'The pilgrims'

As usual the term culminated with the December Mostra, the first exhibition showcasing the work of our resident artists and architect. This term we were even treated to a live re-enactment of the ancient festival of the Lupercalia on the steps of the BSR! The first mostra was a grand success and set the bar high for the forthcoming mostre.

The second term began with an inaugural lecture given by Director Stephen Milner, who became the BSR’s sixteenth Director in October. Stephen presented a paper entitled  ‘And did those feet in ancient time.’ Meditations on movement.’

The lecture perpetuated the themes of walking and movement in the forms of both literal and figurative feet, along with the associated practices of walking and narration, as a starting point for examining the generative power of movement in the production of culture. You can listen to Stephen’s lecture here. To listen to Stephen’s lecture click here.

It was with great excitement that at the beginning of February we welcomed Deborah Howard, Mary Laven and Abigail Brundin (Cambridge) to present their findings on on Domestic Devotions. The Place of Piety in the Italian Renaissance Home, 1400-1600, a special event to concluding their five-year European Research Council project. In the way of a three-part presentation comprising research from the Faculties of History, Architecture and History of Art at the University of Cambridge, this multidisciplinary presentation gave us a glimpse through the key-hole into the spiritual lives of Renaissance Italians.

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The term continued with a fantastic line up of a huge variety of events including Richard Wistreich from the Royal College of Music on fighting and singing in the Renaissance, the 2018 Felicity Powell lecture by BSR alumnus and artist Nicholas Hatfull, and conferences by John Harrison (Open) and Krešimir Vuković (BSR; Oxford), concluding with the March Mostra, a brilliant showcase of the second terms artists in residence.

As usual, Cary Fellow and director of the City of Rome Postgraduate Course, Robert Coates-Stephens curated a fantastic City of Rome lecture series. Over the duration of the programme, which saw eleven postgraduate students traverse and penetrate the topography of Rome, we were treated to six fantastic lectures on the ancient city.

 

Kicking off the City of Rome Lecture Series, was our very own Rome Fellow 2017–18 Fellow Krešimir Vuković (Oxford), a graduate of the City of Rome course himself! Kresho introduced us to ‘Early Rome: myth, history and the environment’,  providing the the ideal introduction to the early beginnings of the city.

The third term also saw the launch of our 2018–19 Architecture programme, entitled Brave New World: New Visions in Architecture.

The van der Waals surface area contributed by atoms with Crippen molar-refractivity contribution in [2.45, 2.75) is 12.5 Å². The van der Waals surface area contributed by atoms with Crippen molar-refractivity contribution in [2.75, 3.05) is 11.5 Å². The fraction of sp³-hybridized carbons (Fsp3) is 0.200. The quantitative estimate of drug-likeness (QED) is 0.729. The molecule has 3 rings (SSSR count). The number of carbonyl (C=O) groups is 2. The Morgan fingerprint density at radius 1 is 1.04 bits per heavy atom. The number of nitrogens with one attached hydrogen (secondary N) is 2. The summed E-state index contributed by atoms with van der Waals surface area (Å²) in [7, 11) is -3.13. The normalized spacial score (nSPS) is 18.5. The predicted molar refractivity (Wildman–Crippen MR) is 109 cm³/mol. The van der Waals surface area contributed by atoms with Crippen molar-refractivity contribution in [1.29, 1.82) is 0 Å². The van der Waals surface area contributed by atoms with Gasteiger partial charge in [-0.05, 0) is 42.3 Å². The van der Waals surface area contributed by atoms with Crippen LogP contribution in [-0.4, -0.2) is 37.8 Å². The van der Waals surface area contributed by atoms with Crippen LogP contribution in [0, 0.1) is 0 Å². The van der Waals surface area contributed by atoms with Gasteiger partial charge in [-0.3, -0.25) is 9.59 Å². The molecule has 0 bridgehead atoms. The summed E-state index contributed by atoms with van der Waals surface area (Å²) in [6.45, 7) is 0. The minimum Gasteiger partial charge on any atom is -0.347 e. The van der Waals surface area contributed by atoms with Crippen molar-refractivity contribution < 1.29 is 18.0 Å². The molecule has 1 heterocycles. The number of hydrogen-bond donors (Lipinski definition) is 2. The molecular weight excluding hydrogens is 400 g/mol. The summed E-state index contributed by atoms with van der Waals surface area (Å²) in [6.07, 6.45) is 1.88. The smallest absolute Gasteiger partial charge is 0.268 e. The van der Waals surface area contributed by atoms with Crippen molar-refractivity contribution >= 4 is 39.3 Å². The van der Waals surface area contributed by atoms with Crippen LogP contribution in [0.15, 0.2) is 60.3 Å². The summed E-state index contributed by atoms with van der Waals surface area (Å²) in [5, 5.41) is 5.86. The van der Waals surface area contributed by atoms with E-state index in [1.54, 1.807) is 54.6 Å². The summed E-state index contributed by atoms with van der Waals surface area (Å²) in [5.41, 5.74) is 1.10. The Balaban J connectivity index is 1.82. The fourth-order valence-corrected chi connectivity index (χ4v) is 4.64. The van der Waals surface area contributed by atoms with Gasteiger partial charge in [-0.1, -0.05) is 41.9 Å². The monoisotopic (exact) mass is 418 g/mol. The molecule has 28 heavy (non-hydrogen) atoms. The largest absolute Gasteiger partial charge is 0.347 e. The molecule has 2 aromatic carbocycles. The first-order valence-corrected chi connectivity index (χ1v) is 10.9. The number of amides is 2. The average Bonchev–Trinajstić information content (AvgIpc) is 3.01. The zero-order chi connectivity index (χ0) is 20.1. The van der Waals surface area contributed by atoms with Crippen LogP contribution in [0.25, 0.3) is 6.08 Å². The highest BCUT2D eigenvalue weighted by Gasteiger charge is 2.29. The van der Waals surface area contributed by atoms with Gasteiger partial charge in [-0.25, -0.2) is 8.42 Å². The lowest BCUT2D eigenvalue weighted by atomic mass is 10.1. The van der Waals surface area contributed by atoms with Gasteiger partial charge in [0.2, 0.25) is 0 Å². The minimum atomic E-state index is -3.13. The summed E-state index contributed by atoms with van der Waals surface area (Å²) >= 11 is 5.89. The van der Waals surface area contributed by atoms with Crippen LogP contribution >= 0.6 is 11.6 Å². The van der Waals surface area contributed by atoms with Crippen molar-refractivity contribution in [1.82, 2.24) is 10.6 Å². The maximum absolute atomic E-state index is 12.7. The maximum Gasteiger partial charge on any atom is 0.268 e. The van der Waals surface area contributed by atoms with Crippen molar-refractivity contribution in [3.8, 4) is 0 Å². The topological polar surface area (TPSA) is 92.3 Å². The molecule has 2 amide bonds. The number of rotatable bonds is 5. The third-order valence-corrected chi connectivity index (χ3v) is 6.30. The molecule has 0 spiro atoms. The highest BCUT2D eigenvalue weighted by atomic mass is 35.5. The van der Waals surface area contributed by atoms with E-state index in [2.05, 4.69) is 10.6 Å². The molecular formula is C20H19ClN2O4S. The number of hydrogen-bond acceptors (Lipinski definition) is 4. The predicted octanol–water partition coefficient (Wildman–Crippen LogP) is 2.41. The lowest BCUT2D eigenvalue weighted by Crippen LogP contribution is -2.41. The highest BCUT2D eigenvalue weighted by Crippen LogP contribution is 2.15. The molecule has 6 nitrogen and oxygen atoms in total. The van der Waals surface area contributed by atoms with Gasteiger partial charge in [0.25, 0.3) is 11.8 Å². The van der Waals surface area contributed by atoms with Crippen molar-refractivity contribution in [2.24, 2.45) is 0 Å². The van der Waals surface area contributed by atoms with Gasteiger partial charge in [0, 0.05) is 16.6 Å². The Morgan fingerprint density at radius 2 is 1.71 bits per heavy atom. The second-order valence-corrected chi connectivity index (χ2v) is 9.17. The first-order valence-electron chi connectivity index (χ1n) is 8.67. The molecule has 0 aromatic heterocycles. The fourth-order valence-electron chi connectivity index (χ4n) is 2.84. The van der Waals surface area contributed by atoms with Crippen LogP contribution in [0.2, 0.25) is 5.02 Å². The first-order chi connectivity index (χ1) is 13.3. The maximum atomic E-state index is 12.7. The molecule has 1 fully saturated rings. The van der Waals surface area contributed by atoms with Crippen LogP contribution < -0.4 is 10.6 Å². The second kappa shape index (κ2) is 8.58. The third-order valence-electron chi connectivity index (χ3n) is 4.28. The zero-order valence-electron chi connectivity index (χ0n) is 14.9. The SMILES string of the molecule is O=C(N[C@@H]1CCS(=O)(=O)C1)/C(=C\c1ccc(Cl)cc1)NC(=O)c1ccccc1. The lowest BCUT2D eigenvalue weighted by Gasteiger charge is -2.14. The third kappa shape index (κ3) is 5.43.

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This new programme, curated by Marina Engel (Architecture Programme Curator), will investigate the nature of some of the changes that are being brought about by the younger generation of architects and designers. The programme was launched in May by Reinier de Graaf who presented a paper entitled ‘The century that never happened’ . See below for Marina’s introduction to the programme.

June saw us host no less than four conferences and the end of fellowship presentations by our long term humanities fellows. Lavinia Maddaluno (‘Materialising political economy: olive oil, patronage and science in eighteenth-century Rome’), Niccolò Mugnai (‘Bridging the Greco-Roman Mediterranean: architectural, artistic, and cultural interconnections’) and Helena Phillips-Robins (‘Dante and medieval weeping: literary text and historical religious practice’).

 

On 15 June the last mostra of the academic year opened. The June Mostra as usual was a great success, a showcase of collaboration between our artists and the conversations between their works.

 

It is not possible to mention everybody in such a short space but thank you to every participant or visitor to each one of our events. More specifically thanks must to go Assistant Director Tom True for curating such a diverse and lively programme, and to all who helped with organisation of every event. We are already looking forward to a fresh set of events beginning in September! New programme coming soon…

Alice Marsh (Communications and Events).  Photos by Antonio Palmieri, Chris Warde-Jones and Roberto Apa.

A look back at the June Mostra…

In June we saw the final Mostra of our 2017–18 programme, in which our seven Fine Arts award-holders put together an exhibition of works produced during the course of their residencies. Here we bring you a selection of photographs of works from the exhibition. You can read more about the practice of each artist by clicking on their name.

Josephine Baker (Sainsbury Scholar in Painting & Sculpture)

 

Oona Grimes (The Bridget Riley Fellow)

 

Yusuf Ali Hayat (Helpmann Academy Resident)

 

Damien Meade (Abbey Fellow in Painting)

 

John Rainey (Arts Council of Northern Ireland Fellow)

 

John Robertson (Abbey Scholar in Painting)

 

Murat Urlali (National Art School, Sydney, Resident)